Social cognition in children at familial high-risk of developing an eating disorder

Radha Kothari, Manuela Barona, Janet Treasure, Nadia Micali

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20 Scopus citations


Objective: Diagnosis of an eating disorder (ED) has been associated with differences in social cognition. To date research investigating social cognition and ED has mainly employed patient and recovered samples. It is therefore unclear whether differences in social cognition are present prior to onset of ED, potentially contributing to development, or whether differences observed are a consequence of the disorder. We aimed to further explore whether individuals at high-risk for ED present social cognition characteristics previously found in ED groups. Methods: Our sample was drawn from a population-based cohort, the Avon Longitudinal Study of Parents and Children (ALSPAC). Data on maternal ED behaviors over the lifetime were collected through in-depth clinical interviews (n = 1128) conducted using the Structured Clinical Interview for DSM disorders (SCID), and were used to categorize mothers according to ED behaviors over the lifetime: Restricting and Excessive Exercising (n = 58), Purging (n = 70), Binge-eating (n = 72), Binging and Purging (n = 66), no ED (n = 862). High-risk status of children was determined using these maternal lifetime behavioral phenotypes. Children at high-risk (maternal ED exposure) were compared to children at low-risk (born to mothers with no ED) on three measures of social cognition: the Social Communication Disorders Checklist (SCDC) (n = 922), the faces subtest of the Diagnostic Analysis of Non-Verbal Accuracy (DANVA) (n = 722), and the Emotional Triangles Task (n = 750). Results: Children at high-risk for ED showed poorer performance on measures of social cognition compared to children at low-risk. Maternal lifetime binge-eating, and maternal lifetime binging and purging were associated with poorer social communication in children (OR: 2.4, 95% CI: 1.0, 5.7, p = 0.05; and OR: 2.7, 95% CI: 1.1, 6.5, p = 0.03 respectively). Maternal binging and purging was also found to be associated with differential facial emotion processing and poorer recognition of fear from social motion cues (B: −0.7, 95% CI: −1.1, −0.2, p = 0.004). Discussion: Children at high-risk for ED showed slight differences in some areas of social cognition when compared to children at low-risk. Characteristic patterns in social cognition are present in children at high-risk for ED, particularly among children whose mothers have binge-eating and purging behaviors over the lifetime. Our findings support the hypothesis that these differences may be part of an intermediate phenotype for ED: perhaps contributing to development, or perhaps indexing a shared liability with psychiatric disorders characterized by abnormal social cognition.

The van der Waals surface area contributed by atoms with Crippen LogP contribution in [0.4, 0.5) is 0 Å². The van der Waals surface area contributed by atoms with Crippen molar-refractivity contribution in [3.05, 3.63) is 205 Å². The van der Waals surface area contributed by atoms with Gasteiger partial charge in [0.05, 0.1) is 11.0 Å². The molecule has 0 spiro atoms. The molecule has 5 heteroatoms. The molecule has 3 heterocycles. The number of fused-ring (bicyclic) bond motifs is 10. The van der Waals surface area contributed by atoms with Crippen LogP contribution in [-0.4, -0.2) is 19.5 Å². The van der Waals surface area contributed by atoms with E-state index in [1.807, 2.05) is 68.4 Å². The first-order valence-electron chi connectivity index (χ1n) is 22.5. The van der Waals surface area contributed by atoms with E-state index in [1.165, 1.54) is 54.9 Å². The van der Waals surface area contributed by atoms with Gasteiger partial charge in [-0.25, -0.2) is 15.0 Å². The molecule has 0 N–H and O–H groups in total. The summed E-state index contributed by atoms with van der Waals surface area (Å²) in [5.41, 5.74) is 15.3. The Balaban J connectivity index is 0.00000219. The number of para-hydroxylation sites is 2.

Original languageEnglish
Article number208
JournalFrontiers in Behavioral Neuroscience
Issue numberAUGUST
StatePublished - 7 Aug 2015


  • Eating disorder
  • Emotion recognition
  • High-risk
  • Phenotype
  • SCDC
  • Social cognition


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